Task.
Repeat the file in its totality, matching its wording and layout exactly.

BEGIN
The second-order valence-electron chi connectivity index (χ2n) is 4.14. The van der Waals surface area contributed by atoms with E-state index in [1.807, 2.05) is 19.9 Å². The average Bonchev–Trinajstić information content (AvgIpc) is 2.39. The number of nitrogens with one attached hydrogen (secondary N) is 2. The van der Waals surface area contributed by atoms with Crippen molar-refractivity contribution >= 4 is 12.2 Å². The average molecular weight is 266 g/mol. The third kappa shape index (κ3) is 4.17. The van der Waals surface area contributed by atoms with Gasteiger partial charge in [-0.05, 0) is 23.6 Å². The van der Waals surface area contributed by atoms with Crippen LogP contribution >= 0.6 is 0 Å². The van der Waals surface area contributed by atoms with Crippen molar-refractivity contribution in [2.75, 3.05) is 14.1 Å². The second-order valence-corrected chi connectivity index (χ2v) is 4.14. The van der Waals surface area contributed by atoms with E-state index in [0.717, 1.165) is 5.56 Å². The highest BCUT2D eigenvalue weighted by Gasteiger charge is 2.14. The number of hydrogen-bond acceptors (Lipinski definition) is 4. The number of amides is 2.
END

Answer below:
The second-order valence-electron chi connectivity index (χ2n) is 4.14. The van der Waals surface area contributed by atoms with E-state index in [1.807, 2.05) is 19.9 Å². The average Bonchev–Trinajstić information content (AvgIpc) is 2.39. The number of nitrogens with one attached hydrogen (secondary N) is 2. The van der Waals surface area contributed by atoms with Crippen molar-refractivity contribution >= 4 is 12.2 Å². The average molecular weight is 266 g/mol. The third kappa shape index (κ3) is 4.17. The van der Waals surface area contributed by atoms with Gasteiger partial charge in [-0.05, 0) is 23.6 Å². The van der Waals surface area contributed by atoms with Crippen LogP contribution >= 0.6 is 0 Å². The van der Waals surface area contributed by atoms with Crippen molar-refractivity contribution in [2.75, 3.05) is 14.1 Å². The second-order valence-corrected chi connectivity index (χ2v) is 4.14. The van der Waals surface area contributed by atoms with E-state index in [0.717, 1.165) is 5.56 Å². The highest BCUT2D eigenvalue weighted by Gasteiger charge is 2.14. The number of hydrogen-bond acceptors (Lipinski definition) is 4. The number of amides is 2.